It’s time to highlight another week of storytelling in Voice by the staff and volunteers at the Seanchai Library. As always, all times SLT, and events are held at the Library’s home at Holly Kai Park, unless otherwise indicated.
Sunday, November 26th, 13:30: Tea-Time with Dickens
With the opening of The Dickens Project (see my preview here), Bryn Taleweaver, Kayden Oconnell and Caledonia Skytower present two items from the works of Charles Dickens: The Signal-Man and selections from Oliver Twist.
First published as part of the Mugby Junction collection in 1866, The Signal-Man had its roots in a an actual event of the time, the Clayton Tunnel railway crash of 1861. This is used as the source for a series of tragic events which take place in, or near a railway tunnel overseen by a lonely signalman, who is visited by a stranger – the story’s narrator.
This first event, related by the signalman to the visitor, is followed by a second, both of them – so the signalman insists – preceded by the appearance of a ghost. His visitor is sceptical of the whole idea that ghosts are somehow involved, and believes the signalman is stressed and needs rest. However, on his third visit to the cutting at the mouth of the tunnel, he discovers something which perhaps alters his belief in ghosts and premonitions…
Few can be unfamiliar with Oliver Twist, the story of an orphan boy, who runs away from the workhouse only to be taken in by a den of thieves. Whilst perhaps now better known through film and stage play, when first published in serial form between 1837 and 1839, this story shocked readers with its portrayal of childhood innocence beset by evil, and its depiction of the exploitation of children, be it in the workhouse or on the city’s streets. With its rich gathering of characters – Fagin, the artful Dodger, the menacing Bill Sikes and the prostitute Nancy – Oliver Twist was a new kind of fiction, combining elements of Gothic romance and melodrama with a scathing indictment of a cruel society, all pervaded by an unforgettable sense of threat and mystery.
Join Seanchai Library at the Christmas Past Docks at The Dickens Project – look for the teleport panel at the main Landing Point.
Monday, November 27th 19:00: The Alien Dark
Gyro Muggins reads Diana G. Gallagher’s one science-fiction novel.
Out of the darkness of interstellar space…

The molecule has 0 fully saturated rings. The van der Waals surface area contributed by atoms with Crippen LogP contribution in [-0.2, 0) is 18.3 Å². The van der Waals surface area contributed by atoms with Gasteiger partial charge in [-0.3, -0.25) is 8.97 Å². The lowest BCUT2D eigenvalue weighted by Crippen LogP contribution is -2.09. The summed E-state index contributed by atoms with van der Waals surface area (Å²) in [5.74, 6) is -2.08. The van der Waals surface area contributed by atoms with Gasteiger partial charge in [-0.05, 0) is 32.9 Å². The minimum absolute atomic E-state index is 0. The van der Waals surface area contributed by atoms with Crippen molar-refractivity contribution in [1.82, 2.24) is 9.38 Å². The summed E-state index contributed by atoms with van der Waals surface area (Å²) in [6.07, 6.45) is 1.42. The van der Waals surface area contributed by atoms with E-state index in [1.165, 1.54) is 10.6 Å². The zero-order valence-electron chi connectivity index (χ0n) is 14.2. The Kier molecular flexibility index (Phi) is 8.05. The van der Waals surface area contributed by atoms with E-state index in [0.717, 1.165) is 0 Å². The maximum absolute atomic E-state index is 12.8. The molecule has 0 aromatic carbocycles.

The ahsin bey, a race of catlike beings determined to expand their territory, launch six vessels into deep space to search for an uninhabited world suitable for colonization.
Tahl d’jehn commands the Dan tahlni on a decades long mission to explore the Chai-te system. Studies show that Chai-te’s planets are rich in the resource the ahsin bey need, but will their signal reach their home world in time to launch the colony ship. And what is Tahl to make of the startling discovery of a dead civilization on Chai-te Three?
Tuesday, November 28th, 19:00: Stories of Inspiration
Caledonia Skytower reads selections by Isaac Bashevis Singer, the Polish-born Jewish writer in Yiddish, who was awarded the 1978 Nobel Prize in Literature.
Wednesday, November 29th, 19:00: Tom Hanks’ Uncommon Type
He is regarded as one of the most talented actors of modern times. However, he is also a talented writer of short stories. In Uncommon Type, he presents 17 stories heart-warming stories, including:
- The tale of a gentle Eastern European immigrant arriving in New York City after his family and his life have been torn apart by his country’s civil war.
- The story of the man who loves 10-pin bowling – to the point where he cannot help but bowl the perfect game, time after time, bringing him to the attention of a sporting TV network
- an account of an eccentric billionaire and his faithful executive assistant venture into America looking for acquisitions and discover a down and out motel, romance, and a bit of real life.
Will any of these form part of an evening of selections from Hanks’ book? Join Kayden Oconnell and find out! Also presented in Kitely (hop://grid.kitely.com:8002/Seanchai/144/129/29).
Thursday, November 30th 19:00: In Time for Christmas
At a time when interest in the Christmas holiday was waning, Charles Dickens wrote A Christmas Carol and inspired the world. But now, history is changing, and the book is never written. When the Council for Temporal Studies asks time travelers Simon and Elizabeth Cross to “save Christmas,” they think he’s joking. But it’s anything but a laughing matter. Simon and Elizabeth must go back to 1843 London and convince Dickens to write his endearing story, or the Christmas holiday we all know and love will cease to be–forever.
With Shandon Loring. Also presented in Kitely (hop://grid.kitely.com:8002/Seanchai/108/609/1528).
The Dickens Project
Now in its fifth year, Seanchai Library presents The Dickens Project for Christmas 2017, now open through until December 30th.
Celebrating the work of one of the masters of 19th Century literature, whose humanistic voice continues to be a relevant one in our everyday culture.
Featuring a period setting, performance art, music and – of course – readings from A Christmas Carol, Dickens’ seminal tale for the time of year – and for all of us. Programme schedule.
Visit The Dickens Project.
Please check with the Seanchai Library’s blog for updates and for additions or changes to the week’s schedule.
The featured charity for August and September is Little Kids Rock, transforming lives by restoring, expanding, and innovating music education in schools.
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